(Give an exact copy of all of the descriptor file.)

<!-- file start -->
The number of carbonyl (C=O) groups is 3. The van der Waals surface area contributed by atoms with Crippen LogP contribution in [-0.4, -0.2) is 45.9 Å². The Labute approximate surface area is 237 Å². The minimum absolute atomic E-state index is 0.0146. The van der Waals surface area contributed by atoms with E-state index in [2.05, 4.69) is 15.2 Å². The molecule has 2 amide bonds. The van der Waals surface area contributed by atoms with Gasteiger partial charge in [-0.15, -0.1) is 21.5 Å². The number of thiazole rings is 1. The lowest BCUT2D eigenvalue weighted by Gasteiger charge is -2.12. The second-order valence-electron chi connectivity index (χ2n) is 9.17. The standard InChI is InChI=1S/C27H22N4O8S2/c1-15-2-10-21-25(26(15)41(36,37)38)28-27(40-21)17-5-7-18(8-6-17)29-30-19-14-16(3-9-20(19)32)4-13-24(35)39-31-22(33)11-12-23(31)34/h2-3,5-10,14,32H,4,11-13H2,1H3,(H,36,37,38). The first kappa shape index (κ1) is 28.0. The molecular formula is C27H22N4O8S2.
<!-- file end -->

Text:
The number of carbonyl (C=O) groups is 3. The van der Waals surface area contributed by atoms with Crippen LogP contribution in [-0.4, -0.2) is 45.9 Å². The Labute approximate surface area is 237 Å². The minimum absolute atomic E-state index is 0.0146. The van der Waals surface area contributed by atoms with E-state index in [2.05, 4.69) is 15.2 Å². The molecule has 2 amide bonds. The van der Waals surface area contributed by atoms with Gasteiger partial charge in [-0.15, -0.1) is 21.5 Å². The number of thiazole rings is 1. The lowest BCUT2D eigenvalue weighted by Gasteiger charge is -2.12. The second-order valence-electron chi connectivity index (χ2n) is 9.17. The standard InChI is InChI=1S/C27H22N4O8S2/c1-15-2-10-21-25(26(15)41(36,37)38)28-27(40-21)17-5-7-18(8-6-17)29-30-19-14-16(3-9-20(19)32)4-13-24(35)39-31-22(33)11-12-23(31)34/h2-3,5-10,14,32H,4,11-13H2,1H3,(H,36,37,38). The first kappa shape index (κ1) is 28.0. The molecular formula is C27H22N4O8S2.